Larry Bell’s longstanding interest in glass and its liquid yet solid quality forms the principal theme of his artwork throughout his artistic career. Bell describes glass as a unique material characterized by three characteristics: it reflects, transmits, and absorbs light all at the same time. These features, as well as, its affordability and availability, makes glass a perfect material for experimenting and exploring the relationship between surface and light. In his early glass cube work, Bell overlaid geometric shapes onto the glass. Later, in his pursuit to preserve the minimal and pure quality of the material, he shifted to adding only a sheer coating onto the surface of the glass in order to experiment with the various reflection of light.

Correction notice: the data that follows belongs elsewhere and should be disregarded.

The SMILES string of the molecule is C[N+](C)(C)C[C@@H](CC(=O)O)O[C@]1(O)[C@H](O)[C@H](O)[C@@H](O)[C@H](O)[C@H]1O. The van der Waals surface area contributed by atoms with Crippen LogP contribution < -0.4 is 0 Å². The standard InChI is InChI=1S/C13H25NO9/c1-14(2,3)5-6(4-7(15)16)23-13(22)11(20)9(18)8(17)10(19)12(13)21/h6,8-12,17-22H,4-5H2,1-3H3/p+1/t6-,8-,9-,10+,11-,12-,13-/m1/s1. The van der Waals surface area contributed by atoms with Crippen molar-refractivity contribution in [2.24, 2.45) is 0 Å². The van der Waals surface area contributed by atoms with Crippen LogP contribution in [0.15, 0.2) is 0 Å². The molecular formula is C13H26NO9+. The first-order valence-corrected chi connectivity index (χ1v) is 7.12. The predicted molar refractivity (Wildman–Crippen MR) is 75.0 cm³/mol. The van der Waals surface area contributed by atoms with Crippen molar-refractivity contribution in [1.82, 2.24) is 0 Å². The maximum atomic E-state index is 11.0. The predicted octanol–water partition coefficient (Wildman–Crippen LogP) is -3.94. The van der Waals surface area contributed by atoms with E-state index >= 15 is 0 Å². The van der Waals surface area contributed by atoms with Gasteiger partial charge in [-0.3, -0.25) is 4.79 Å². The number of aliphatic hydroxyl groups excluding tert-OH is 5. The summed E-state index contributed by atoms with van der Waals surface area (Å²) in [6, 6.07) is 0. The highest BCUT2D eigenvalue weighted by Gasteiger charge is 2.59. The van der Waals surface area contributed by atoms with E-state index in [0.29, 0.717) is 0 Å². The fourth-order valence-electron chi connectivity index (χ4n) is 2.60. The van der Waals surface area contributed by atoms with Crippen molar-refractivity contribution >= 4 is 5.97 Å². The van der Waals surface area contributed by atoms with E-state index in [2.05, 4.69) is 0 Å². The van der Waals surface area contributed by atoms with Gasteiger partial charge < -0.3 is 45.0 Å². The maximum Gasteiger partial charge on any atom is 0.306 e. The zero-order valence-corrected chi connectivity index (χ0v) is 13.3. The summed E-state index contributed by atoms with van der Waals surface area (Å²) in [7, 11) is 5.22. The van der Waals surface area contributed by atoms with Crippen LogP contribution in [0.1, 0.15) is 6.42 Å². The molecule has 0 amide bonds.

Bell used a technique called vacuum deposition to add a thin layer of metallic or nonmetallic substance to his glass cubes to generate unique surfaces that would reflect light in various wavelengths and colors. Vaporized quartz applied on the inside of the glass of Untitled creates an effect like that of gasoline in a puddle of water, when a light goes through the surface. Bell uses Plexiglas (transparent acrylic plastic often used in place of glass), for the sculpture’s pedestal to let the light transmit through the cubical monument, which permits complete visibility of the cube, while also supporting the fragile and heavy material. The symmetry, minimalism, and purity of form of the shape of the cubes supports the creation of various reflections on glass, made possible by thin films of substance adhered using this unconventional technique for an artist.
Artist: Larry Bell
Medium: Glass and stainless steel on Plexiglas base
Type: Light and Space
Dimension: 60 1/4 x 20 1/4 x 20 1/4 in. (153.04 x 51.44 x 51.44 cm)
Collection: The Buck Collection at the UCI Institute and Museum for California Art
Copyright: ©2018 Larry Bell / Artists Rights Society (ARS), New York